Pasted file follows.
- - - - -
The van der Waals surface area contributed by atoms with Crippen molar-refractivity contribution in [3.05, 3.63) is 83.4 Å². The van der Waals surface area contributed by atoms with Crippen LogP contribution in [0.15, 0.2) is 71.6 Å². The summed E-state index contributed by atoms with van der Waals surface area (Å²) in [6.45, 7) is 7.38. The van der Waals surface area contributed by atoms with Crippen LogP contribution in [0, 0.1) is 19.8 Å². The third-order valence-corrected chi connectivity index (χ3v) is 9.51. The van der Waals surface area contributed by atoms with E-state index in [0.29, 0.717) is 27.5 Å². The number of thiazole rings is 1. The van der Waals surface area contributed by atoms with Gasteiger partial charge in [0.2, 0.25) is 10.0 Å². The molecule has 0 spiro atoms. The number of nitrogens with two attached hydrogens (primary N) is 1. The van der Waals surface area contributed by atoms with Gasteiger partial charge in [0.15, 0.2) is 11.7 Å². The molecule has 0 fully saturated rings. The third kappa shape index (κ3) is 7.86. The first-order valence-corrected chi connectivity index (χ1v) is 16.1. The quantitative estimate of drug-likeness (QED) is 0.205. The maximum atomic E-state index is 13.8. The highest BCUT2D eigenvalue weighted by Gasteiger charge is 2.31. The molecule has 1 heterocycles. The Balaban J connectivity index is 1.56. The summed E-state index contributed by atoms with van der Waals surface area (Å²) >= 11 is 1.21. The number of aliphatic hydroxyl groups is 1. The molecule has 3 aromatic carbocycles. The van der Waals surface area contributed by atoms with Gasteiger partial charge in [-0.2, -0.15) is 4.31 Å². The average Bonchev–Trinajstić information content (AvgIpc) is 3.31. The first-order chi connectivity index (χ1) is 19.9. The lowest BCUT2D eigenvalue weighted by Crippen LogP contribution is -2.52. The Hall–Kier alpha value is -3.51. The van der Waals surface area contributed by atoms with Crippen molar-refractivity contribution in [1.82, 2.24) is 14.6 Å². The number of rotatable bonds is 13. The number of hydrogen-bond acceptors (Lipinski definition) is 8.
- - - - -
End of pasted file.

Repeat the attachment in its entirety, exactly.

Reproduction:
The van der Waals surface area contributed by atoms with Crippen molar-refractivity contribution in [3.05, 3.63) is 83.4 Å². The van der Waals surface area contributed by atoms with Crippen LogP contribution in [0.15, 0.2) is 71.6 Å². The summed E-state index contributed by atoms with van der Waals surface area (Å²) in [6.45, 7) is 7.38. The van der Waals surface area contributed by atoms with Crippen LogP contribution in [0, 0.1) is 19.8 Å². The third-order valence-corrected chi connectivity index (χ3v) is 9.51. The van der Waals surface area contributed by atoms with E-state index in [0.29, 0.717) is 27.5 Å². The number of thiazole rings is 1. The van der Waals surface area contributed by atoms with Gasteiger partial charge in [0.2, 0.25) is 10.0 Å². The molecule has 0 spiro atoms. The number of nitrogens with two attached hydrogens (primary N) is 1. The van der Waals surface area contributed by atoms with Gasteiger partial charge in [0.15, 0.2) is 11.7 Å². The molecule has 0 fully saturated rings. The third kappa shape index (κ3) is 7.86. The first-order valence-corrected chi connectivity index (χ1v) is 16.1. The quantitative estimate of drug-likeness (QED) is 0.205. The maximum atomic E-state index is 13.8. The highest BCUT2D eigenvalue weighted by Gasteiger charge is 2.31. The molecule has 1 heterocycles. The Balaban J connectivity index is 1.56. The summed E-state index contributed by atoms with van der Waals surface area (Å²) >= 11 is 1.21. The number of aliphatic hydroxyl groups is 1. The molecule has 3 aromatic carbocycles. The van der Waals surface area contributed by atoms with Gasteiger partial charge in [-0.2, -0.15) is 4.31 Å². The average Bonchev–Trinajstić information content (AvgIpc) is 3.31. The first-order chi connectivity index (χ1) is 19.9. The lowest BCUT2D eigenvalue weighted by Crippen LogP contribution is -2.52. The Hall–Kier alpha value is -3.51. The van der Waals surface area contributed by atoms with Crippen molar-refractivity contribution in [1.82, 2.24) is 14.6 Å². The number of rotatable bonds is 13. The number of hydrogen-bond acceptors (Lipinski definition) is 8.